Tips For Staying Safe Against Sharks

Steer Clear Of The Water At Dusk And Dawn

Sharks are known to be more active during the dusk and dawn hours of the day. Additionally, the visibility during these hours is extremely low which make seeing the sharks difficult. It is always a good idea to stay out of the water in the early morning or late evening hours of the day.

Never Swim, Surf, Or Enter The Water Alone

Swimming, surfing, or entering the water alone is a huge risk. While sharks could certainly be an issue, there are things to consider as well. The waters could have stingers present or the currents could be entirely too strong. In order to stay safe in general and against sharks, never enter the water without having a friend,

Stick As Close To The Shoreline As Possible

Staying close to the shoreline of the beach or edge of the river bed is always advised. This gives people the opportunity to exit the water quickly if they need to. Moreover, sharks aren’t generally found very close to the shoreline. They are going to be found a bit further out so when swimming too far from the shoreline or river bed edge.

Don’t Wear Overly Bright Colours

While there isn’t an exact science to support this, it is suggested that swimmers not wear overly bright colours or shiny jewellery. Sharks can be attracted to these items and may encourage them to lurk closer than needed. Sticking to neutral colours and leaving jewellery at home is the best approach. Leaving jewellery at home is a good idea anyway so that it doesn’t get stolen or damaged while in the water.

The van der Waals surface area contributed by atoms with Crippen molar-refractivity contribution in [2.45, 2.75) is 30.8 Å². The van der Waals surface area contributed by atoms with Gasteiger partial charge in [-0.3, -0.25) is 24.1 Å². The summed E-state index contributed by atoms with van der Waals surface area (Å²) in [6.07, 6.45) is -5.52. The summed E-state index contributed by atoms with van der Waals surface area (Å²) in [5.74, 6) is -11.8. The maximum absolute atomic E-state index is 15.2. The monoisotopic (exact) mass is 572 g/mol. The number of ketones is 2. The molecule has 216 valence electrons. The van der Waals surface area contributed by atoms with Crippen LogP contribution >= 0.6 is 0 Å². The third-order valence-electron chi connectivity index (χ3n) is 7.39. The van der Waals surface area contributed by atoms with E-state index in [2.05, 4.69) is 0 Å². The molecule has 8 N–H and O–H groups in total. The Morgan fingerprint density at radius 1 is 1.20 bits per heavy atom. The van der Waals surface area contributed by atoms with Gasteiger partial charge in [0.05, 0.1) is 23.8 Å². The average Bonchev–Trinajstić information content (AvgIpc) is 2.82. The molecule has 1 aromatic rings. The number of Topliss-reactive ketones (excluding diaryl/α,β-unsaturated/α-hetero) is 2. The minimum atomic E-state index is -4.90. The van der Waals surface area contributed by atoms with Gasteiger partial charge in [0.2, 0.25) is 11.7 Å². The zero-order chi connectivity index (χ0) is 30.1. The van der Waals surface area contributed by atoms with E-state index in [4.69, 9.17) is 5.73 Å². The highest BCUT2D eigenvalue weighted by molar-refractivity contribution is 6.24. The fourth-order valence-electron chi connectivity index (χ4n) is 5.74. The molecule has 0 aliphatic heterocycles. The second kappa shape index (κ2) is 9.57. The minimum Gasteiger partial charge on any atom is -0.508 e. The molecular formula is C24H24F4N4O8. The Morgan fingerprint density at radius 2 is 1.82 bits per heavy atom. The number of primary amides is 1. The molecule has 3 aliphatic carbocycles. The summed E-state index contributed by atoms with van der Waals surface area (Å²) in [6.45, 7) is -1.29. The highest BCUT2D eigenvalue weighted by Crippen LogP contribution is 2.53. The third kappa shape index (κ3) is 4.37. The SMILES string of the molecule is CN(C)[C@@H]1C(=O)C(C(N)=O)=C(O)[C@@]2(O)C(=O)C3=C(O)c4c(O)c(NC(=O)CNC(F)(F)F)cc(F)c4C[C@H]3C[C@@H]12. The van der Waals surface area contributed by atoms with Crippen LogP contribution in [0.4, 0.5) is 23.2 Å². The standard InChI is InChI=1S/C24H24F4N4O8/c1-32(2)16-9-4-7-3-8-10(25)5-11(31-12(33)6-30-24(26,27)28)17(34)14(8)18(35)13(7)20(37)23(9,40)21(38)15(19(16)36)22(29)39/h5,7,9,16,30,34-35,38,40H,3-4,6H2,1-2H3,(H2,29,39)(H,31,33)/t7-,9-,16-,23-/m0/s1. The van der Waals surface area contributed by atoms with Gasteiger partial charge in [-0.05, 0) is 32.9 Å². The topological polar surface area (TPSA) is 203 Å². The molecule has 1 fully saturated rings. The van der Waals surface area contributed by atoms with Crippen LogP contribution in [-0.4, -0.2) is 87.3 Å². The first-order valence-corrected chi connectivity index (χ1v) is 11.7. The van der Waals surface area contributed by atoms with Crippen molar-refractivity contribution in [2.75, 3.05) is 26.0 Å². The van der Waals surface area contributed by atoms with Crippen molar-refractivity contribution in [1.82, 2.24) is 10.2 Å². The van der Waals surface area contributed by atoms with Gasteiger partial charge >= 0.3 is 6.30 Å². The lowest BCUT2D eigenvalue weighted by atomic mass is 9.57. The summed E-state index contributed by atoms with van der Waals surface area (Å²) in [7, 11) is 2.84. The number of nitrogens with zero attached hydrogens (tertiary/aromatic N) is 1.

Always Report A Shark Sighting

Queensland has a special shark hotline that allows people to report shark sightings. It is critical to report any sightings to the hotline so that the appropriate officials can look into the sighting. The phone number is 13 25 23 and is part of Queensland’s Shark Control Program to help the community stay ‘Shark Smart”.

This is truly a great program and wherever someone might be in Queensland they can contact the reporting number to do their part in keeping everyone as safe as possible.

Have A Mobile Ready To Contact Emergency Services

Nature is unpredictable. It truly is an unfortunate fact. This shouldn’t scare people off from enjoying all the beauty and excitement the world has to offer. Life’s too short for that! However, keeping mindful of all surroundings is the key to ensuring safety.

If something does happen like a shark attack, always try to have a means of contact available like a mobile so emergency services can be reached immediately. The quicker they are reached, the better chance someone might have of survival.

These tips are excellent ways to always be alert for sharks in any body of water. We should always strive to get out and live life to its fullest but we can always stay safe about how we approach wild.

Noosa and its surrounding areas are one of Queensland most beautiful places. It can be enjoyed just as other places in the state but as always, we should be on alert of what wildlife we might encounter and take steps to stay as safe as possible.

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The website is run by myself Daniel Clarke, I’m lucky enough to have been living in Hervey Bay, for 29 years so I’m classed as a local I have seen many changes over this time. I have been running websites since early 2000 and also have a tech business in Hervey Bay.